Over President Donald Trump's first 100 days, we're asking him questions that our audience wants answers to. Join the project by tweeting this question to @realDonaldTrump with the hashtag #100Days100Qs.
#86 @realDonaldTrump, do you plan to prosecute those who give aid or shelter to undocumented immigrants? #100Days100Qs
Federal prosecutors have been directed to bring more cases and more serious felony charges against immigrants — and against those involved in immigration-related crimes.
Attorney General Jeff Sessions, in remarks to Customs and Border Protection agents in Arizona recently, said he is requiring federal prosecutors to consider cases involving "the transportation or harboring of aliens." He wants to target "people smuggling gang members across the border, helping convicted criminals re-enter this country and preying on those who don’t know how dangerous the journey can be." In a related memo to federal prosecutors (PDF), he explained further that the highest priority for prosecution should be given to "those who are transporting or harboring three or more aliens." ("Alien" is a legal term for anyone who is not a citizen of the US.)
While his remarks were made in the context of dangers from drug cartels and criminal organizations on the border, advocates of civil and immigrant rights are concerned that the language of the memo is much too broad.
Asian Americans Advancing Justice said in a statement that the policy "appears to be aimed at humanitarian workers and other 'good Samaritans' to deter them from assisting undocumented immigrants in any way, such as taking someone to the hospital or treating someone in an emergency situation." The National Immigrant Justice Center said adding to the prosecutorial load is misguided: "More than half of all federal prosecutions brought by the U.S. Attorney's Office already are immigration-related. Meanwhile, the overwhelmed immigration court system faces a backlog of more than 500,000 cases," they said in a statement.
Many immigrant and advocacy groups are challenging immigration enforcement in a variety of ways — from educating people about their rights and creating technology for undocumented immigrants, to learning how to practice civil disobedience or even physically block immigration agents. There has been a resurgence in the sanctuary church movement, in which houses of worship allow undocumented immigrants to stay on their premises in the hopes that immigration agents will not enter the space. In Los Angeles, churches are networking to offer hiding spaces for undocumented immigrants in congregation members' homes.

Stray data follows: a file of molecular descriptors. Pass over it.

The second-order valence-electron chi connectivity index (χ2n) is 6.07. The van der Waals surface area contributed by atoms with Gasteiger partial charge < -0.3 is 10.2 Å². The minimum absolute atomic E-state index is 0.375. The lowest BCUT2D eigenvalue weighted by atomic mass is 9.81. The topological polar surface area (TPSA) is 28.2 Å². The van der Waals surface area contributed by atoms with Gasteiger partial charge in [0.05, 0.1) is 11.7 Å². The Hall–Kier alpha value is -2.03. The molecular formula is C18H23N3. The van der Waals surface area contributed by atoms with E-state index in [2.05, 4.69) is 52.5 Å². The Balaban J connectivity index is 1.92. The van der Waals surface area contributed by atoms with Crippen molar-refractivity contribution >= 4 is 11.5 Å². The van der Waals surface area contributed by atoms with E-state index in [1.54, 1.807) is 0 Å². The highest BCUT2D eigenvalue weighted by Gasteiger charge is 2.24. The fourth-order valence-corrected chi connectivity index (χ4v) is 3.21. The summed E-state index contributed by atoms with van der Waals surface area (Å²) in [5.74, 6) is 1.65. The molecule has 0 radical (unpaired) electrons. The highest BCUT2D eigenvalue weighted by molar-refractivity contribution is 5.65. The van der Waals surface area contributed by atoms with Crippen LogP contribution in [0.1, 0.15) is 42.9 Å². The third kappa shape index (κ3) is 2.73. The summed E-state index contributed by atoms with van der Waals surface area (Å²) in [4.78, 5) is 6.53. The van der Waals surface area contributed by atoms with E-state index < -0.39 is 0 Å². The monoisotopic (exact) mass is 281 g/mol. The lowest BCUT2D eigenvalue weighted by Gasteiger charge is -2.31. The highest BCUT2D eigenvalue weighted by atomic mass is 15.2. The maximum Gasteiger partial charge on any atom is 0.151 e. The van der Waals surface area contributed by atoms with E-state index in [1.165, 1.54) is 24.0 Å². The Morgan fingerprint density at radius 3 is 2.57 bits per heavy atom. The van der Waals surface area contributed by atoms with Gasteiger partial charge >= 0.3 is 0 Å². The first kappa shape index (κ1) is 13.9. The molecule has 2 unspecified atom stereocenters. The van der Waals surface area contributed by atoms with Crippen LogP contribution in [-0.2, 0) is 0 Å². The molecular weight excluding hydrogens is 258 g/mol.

Sessions' memo isn't the only effort to increase punishments for immigration-related crimes. Martha McSally represents Arizona's 2nd district, which sits on the southern border in the eastern part of the state. She introduced a bill in the House on April 6 that would increase penalties for "the intentional hindering of immigration, border, and customs controls." That bill has been referred to committee.
McSally told us via Twitter that the bill is not intended to target people who challenge immigration enforcement, but about drug cartels that threaten border agents. "Actually, it takes aim at drug cartels undermining border patrol agents," she wrote. We reached out to McSally's offices in Washington and Arizona for further comment and they sent a statement that the bill is meant to target "spotters," people who inform drug cartels about border patrol activities.
"During multiple trips to the border, I’ve seen firsthand where these scouts operate and heard frustrations from ranchers and Border Patrol about the lack of consequences they face,” McSally said in the statement.
Sessions, in his remarks in Arizona, emphasized support for border agents. "This is a new era. This is the Trump era,” he said.
Our question for the White House is one that seeks clarity: Does the "Trump era" include criminal prosecutions of people who give aid or shelter to undocumented immigrants? Click here to tweet this question to the president. Here are some other immigration-related questions we've asked.
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